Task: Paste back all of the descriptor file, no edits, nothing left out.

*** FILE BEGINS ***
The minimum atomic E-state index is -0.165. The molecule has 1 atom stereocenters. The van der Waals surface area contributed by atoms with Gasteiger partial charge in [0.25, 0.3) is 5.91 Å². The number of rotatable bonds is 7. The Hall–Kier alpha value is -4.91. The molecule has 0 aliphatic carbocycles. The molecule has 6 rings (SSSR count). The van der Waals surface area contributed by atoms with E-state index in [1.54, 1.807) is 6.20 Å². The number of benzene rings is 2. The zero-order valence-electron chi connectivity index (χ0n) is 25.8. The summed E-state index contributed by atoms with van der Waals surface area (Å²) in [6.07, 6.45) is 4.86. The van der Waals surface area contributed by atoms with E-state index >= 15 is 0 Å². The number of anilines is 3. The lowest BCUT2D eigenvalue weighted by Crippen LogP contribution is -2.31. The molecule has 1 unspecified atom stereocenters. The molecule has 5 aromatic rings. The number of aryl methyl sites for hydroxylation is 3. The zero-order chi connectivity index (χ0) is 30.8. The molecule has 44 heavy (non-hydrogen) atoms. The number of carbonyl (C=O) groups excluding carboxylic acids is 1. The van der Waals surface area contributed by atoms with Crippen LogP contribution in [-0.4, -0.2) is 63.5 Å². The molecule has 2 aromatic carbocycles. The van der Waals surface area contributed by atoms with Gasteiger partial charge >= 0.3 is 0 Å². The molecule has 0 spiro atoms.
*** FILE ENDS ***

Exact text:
The minimum atomic E-state index is -0.165. The molecule has 1 atom stereocenters. The van der Waals surface area contributed by atoms with Gasteiger partial charge in [0.25, 0.3) is 5.91 Å². The number of rotatable bonds is 7. The Hall–Kier alpha value is -4.91. The molecule has 0 aliphatic carbocycles. The molecule has 6 rings (SSSR count). The van der Waals surface area contributed by atoms with E-state index in [1.54, 1.807) is 6.20 Å². The number of benzene rings is 2. The zero-order valence-electron chi connectivity index (χ0n) is 25.8. The summed E-state index contributed by atoms with van der Waals surface area (Å²) in [6.07, 6.45) is 4.86. The van der Waals surface area contributed by atoms with E-state index >= 15 is 0 Å². The number of anilines is 3. The lowest BCUT2D eigenvalue weighted by Crippen LogP contribution is -2.31. The molecule has 1 unspecified atom stereocenters. The molecule has 5 aromatic rings. The number of aryl methyl sites for hydroxylation is 3. The zero-order chi connectivity index (χ0) is 30.8. The molecule has 44 heavy (non-hydrogen) atoms. The number of carbonyl (C=O) groups excluding carboxylic acids is 1. The van der Waals surface area contributed by atoms with Crippen LogP contribution in [-0.4, -0.2) is 63.5 Å². The molecule has 2 aromatic carbocycles. The van der Waals surface area contributed by atoms with Gasteiger partial charge >= 0.3 is 0 Å². The molecule has 0 spiro atoms.